Web Design  & Engineering...

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Web Design 1011:  Interoperability, Accessibility, Compliance, & Branding.    

Web Design & Web Site Engineering Guide

As the primary objective of a web page is to provide information to visitors and in a commercial context, to generate sales, the most important feature of a web page is it's legibility. Credibility is not gained by astute colour coordination, nor by a clever and sophisticated logo. Microsoft, the world's largest and most successful software company, went many years without any logo at all. In fact, while Microsoft has a number of product logos, this corporation still lacks a corporate logo, thereby proving by sheer profit, the redundancy of the logo as a tool for credibility. Credibility is gained solely by delivering what you promise. This is up to you. However, making what you promise clear and legible, even to the blind, is the most important task of the web developer.

Special Effects are for Movies and NOT Web Pages!

People willing & competent to spend money online are looking for clear product documentation, and if anything, are put off by the "trust me" attitude imposed by Hollywood style special effects. Such extravagant features depend on what became known as the Zero Day hole: "Active" or "Dynamic" mark up or HTML otherwise known as Client-Side technologies, which include VBScript, JavaScript, Flash, ActiveX, and .NET just to name a few. This same "Zero Day Hole" is what is exploited by phishers, internet fraudsters who stole in excess of 80 billion dollars from consumer bank accounts in the first month of their sting.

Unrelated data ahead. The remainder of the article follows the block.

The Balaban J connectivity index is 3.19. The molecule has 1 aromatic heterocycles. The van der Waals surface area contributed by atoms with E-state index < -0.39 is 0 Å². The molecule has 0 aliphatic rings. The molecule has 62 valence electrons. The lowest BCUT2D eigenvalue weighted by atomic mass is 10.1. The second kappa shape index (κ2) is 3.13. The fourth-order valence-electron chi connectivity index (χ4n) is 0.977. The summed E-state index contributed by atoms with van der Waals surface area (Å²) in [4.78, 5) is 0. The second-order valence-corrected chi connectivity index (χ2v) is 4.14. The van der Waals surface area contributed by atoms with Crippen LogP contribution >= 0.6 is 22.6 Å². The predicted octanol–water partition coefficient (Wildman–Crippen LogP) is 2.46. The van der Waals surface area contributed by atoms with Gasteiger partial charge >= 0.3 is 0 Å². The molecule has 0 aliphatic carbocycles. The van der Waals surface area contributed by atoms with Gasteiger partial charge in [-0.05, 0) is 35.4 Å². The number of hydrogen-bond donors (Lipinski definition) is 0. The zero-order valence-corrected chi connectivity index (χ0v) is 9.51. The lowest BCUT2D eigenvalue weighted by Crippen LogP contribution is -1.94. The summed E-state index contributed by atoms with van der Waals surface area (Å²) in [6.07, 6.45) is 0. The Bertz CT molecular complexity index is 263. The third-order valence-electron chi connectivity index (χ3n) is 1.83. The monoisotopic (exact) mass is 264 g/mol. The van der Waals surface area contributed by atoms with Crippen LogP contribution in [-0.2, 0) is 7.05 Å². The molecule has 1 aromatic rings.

VBScript, JavaScript, Flash, ActiveX, and .NET can't be scanned prior to execution, and certainly can't be quarantined adequately prior to anti-virus scanning. This is why users savvy enough to buy from you online disallow this level of access to their computer. So if you want a feature to be visible to online shoppers, make sure it does not depend on the Zero Day Hole because economically competent web surfers close this hole before going online to do business.

Multiple Browser Compatibility.

Market share for web browsers such as Internet Explorer 6, Internet Explorer 7, Mozilla, Firefox, Netscape, etc. may be changing all the time, but what is important is that there are always statistically significant divisions in the browser market. In spite of the efforts of the World Wide Web Consortium, different browsers come with different bugs and different interpretations of the HTML and CSS standards. What this means is that unless you account for these differences in effective interpretation, your site is doomed to display improperly for a substantial proportion of your visitors. Ultimately, it is not up to your visitor to change browser, but up to you to properly engineer page mark-up to account for differences in browser behaviour.

Standards Compliance and the Value of Validation.